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Founded in 1888, Brigham Young University in Rexburg, Idaho is owned and operated by The Church of Jesus Christ of Latter-day Saints. The university offers financial aid from federal, state, local, institutional or private sources to 64% of undergraduates, and 51% of all full-time beginning undergraduates receive institutional grants or aid. BYU-Idaho offers general scholarships, which are awarded to students based on financial need, academic achievement and extracurricular involvement. The university also offers academic scholarships for incoming freshman, academic scholarships for continuing students and talent awards. The maximum scholarship award offered by the university is full tuition.
Accreditation: Northwest Commission on Colleges and Universities
CAG Score 95.5
Founded in 1889 as the flagship university of the State of Idaho, the University of Idaho currently has over 12,000 students and is considered to be one of the most wired universities in the country. There are merit-based scholarships available to non-resident and resident transfer students, admitted Idaho residents (Go Idaho Scholars Program) and non-resident freshmen (Discover Idaho Scholars Program). Native American students are considered for need-based awards such as the Drissen Scholarship and the Tribal Excellence Scholarship. The Idaho Education Access Scholarship is especially earmarked for Native Americans who are the first in their family to attend college. The Charles Decker Scholarship is for students with disadvantaged backgrounds, while the Diversity Scholars program is for students with multi-cultural backgrounds.
Accreditation: Northwest Commission on Colleges and Universities
CAG Score 95.3
Founded as a junior college in 1932, Boise State University in Boise, Idaho began offering bachelor's and master's degrees in 1965, and today offers over 200 different degrees. Institutional grant and scholarship aid is offered to 35% of full-time beginning undergraduate students. Special scholarships at the school include an alumni legacy scholarship for relatives of alumni, an Honors College scholarship for academically outstanding students, scholarships for National Merit Finalists and the Capital Scholars Scholarship for Idaho high school juniors who rank in the top 10% of their class. The school also offers three merit-based scholarships for Idaho residents and two merit-based scholarships for nonresidents.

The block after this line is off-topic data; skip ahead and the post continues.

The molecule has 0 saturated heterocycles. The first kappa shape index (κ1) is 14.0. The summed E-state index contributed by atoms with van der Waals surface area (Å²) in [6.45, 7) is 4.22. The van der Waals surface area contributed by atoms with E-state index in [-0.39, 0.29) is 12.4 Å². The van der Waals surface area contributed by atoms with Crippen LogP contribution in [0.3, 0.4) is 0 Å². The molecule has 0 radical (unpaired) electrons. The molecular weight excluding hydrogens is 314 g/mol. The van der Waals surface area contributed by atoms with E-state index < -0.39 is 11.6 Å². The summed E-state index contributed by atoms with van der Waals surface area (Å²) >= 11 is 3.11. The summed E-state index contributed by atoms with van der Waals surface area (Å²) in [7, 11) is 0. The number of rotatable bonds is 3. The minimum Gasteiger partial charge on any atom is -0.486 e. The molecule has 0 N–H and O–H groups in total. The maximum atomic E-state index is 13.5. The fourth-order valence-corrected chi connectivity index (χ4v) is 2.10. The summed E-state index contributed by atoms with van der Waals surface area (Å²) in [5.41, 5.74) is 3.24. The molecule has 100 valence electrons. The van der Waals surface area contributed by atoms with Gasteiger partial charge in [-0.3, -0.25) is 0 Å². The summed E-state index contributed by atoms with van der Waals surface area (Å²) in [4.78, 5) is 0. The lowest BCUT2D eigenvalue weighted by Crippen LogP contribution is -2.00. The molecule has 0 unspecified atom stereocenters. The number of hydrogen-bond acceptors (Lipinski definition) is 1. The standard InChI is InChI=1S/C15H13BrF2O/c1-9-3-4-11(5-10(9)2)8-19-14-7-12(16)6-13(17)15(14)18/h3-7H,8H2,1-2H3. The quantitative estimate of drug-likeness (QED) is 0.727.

Accreditation: Northwest Commission on Colleges and Universities
CAG Score 93.5
Lewis-Clark State College is a four-year public school offering more than 90 degree and certificate programs. The college has the lowest tuition among four-year public schools in Idaho, and about three-quarters of its students receive some financial aid. Lewis-Clark participates in federal grant programs including Pell Grants. It also offers a variety of work-study options, including federal and Idaho work-study programs, which are need-based, and the JOB work-study program, which does not require a student to demonstrate need. Merit scholarships include the Presidential and Provost Scholarships, awarded to high school students with qualifying GPAs and SAT scores, which provide increasingly larger awards over a student's four years in school. There are also awards for transfer and out-of-state students.
Accreditation: Northwest Commission on Colleges and Universities
CAG Score 93.1
You can get an affordable college degree in Idaho, but you’ll have to work for it. The Gem State does not have any state-specific grant programs, instead relying on federal initiatives, such as the Pell Grant. To be eligible for those funds, you must submit the Free Application for Federal Student Aid (FAFSA). State financial aid is mainly merit-based, with the most common award being the Opportunity Scholarship, which goes to students staying in Idaho for college. This means that if you want a cheap education, you’ll have to seek out private scholarships and apply for institutional aid once you know which school you’ll be attending. For some schools, your college admission application doubles as a scholarship application. Elsewhere, like at Idaho State University, you’ll have to apply separately for scholarships. Remember, too, to think beyond tuition and fees. There are ways to lower housing, transportation, food, healthcare and utility costs. To learn how, keep reading.
Transferring college credits in Idaho is a relatively uncomplicated process. The Idaho State Board of Education offers a transferable general education core, as well as statewide guaranteed transfer of associate degrees. This makes it possible for Idaho college students to transfer most, if not all, lower division general education courses to a new college or university within the state.